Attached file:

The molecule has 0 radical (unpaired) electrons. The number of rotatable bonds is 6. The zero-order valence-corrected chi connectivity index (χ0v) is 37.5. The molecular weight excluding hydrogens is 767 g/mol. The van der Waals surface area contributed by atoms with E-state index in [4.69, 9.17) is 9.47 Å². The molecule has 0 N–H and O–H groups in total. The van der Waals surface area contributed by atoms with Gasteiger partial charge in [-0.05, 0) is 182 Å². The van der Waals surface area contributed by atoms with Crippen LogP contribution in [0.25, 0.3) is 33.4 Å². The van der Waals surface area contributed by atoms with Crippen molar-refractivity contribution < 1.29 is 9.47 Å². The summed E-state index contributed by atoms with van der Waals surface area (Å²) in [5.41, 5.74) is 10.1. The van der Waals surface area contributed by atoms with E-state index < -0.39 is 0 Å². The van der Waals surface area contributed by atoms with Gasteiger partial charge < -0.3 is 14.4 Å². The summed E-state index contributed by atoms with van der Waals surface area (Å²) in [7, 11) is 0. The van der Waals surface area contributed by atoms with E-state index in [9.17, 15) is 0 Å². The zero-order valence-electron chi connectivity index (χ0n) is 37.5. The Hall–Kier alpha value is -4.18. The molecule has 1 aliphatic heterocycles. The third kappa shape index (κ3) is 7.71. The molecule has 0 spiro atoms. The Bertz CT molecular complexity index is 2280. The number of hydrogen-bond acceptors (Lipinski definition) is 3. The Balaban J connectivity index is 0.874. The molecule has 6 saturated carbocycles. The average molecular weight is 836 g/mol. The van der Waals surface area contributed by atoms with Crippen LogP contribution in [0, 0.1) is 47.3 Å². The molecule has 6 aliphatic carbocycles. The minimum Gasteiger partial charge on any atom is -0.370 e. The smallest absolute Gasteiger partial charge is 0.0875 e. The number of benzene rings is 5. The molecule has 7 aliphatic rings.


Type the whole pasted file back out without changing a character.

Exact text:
The molecule has 0 radical (unpaired) electrons. The number of rotatable bonds is 6. The zero-order valence-corrected chi connectivity index (χ0v) is 37.5. The molecular weight excluding hydrogens is 767 g/mol. The van der Waals surface area contributed by atoms with E-state index in [4.69, 9.17) is 9.47 Å². The molecule has 0 N–H and O–H groups in total. The van der Waals surface area contributed by atoms with Gasteiger partial charge in [-0.05, 0) is 182 Å². The van der Waals surface area contributed by atoms with Crippen LogP contribution in [0.25, 0.3) is 33.4 Å². The van der Waals surface area contributed by atoms with Crippen molar-refractivity contribution < 1.29 is 9.47 Å². The summed E-state index contributed by atoms with van der Waals surface area (Å²) in [5.41, 5.74) is 10.1. The van der Waals surface area contributed by atoms with E-state index < -0.39 is 0 Å². The van der Waals surface area contributed by atoms with Gasteiger partial charge < -0.3 is 14.4 Å². The summed E-state index contributed by atoms with van der Waals surface area (Å²) in [7, 11) is 0. The van der Waals surface area contributed by atoms with E-state index in [9.17, 15) is 0 Å². The zero-order valence-electron chi connectivity index (χ0n) is 37.5. The Hall–Kier alpha value is -4.18. The molecule has 1 aliphatic heterocycles. The third kappa shape index (κ3) is 7.71. The molecule has 0 spiro atoms. The Bertz CT molecular complexity index is 2280. The number of hydrogen-bond acceptors (Lipinski definition) is 3. The Balaban J connectivity index is 0.874. The molecule has 6 saturated carbocycles. The average molecular weight is 836 g/mol. The van der Waals surface area contributed by atoms with Crippen LogP contribution in [0, 0.1) is 47.3 Å². The molecule has 6 aliphatic carbocycles. The minimum Gasteiger partial charge on any atom is -0.370 e. The smallest absolute Gasteiger partial charge is 0.0875 e. The number of benzene rings is 5. The molecule has 7 aliphatic rings.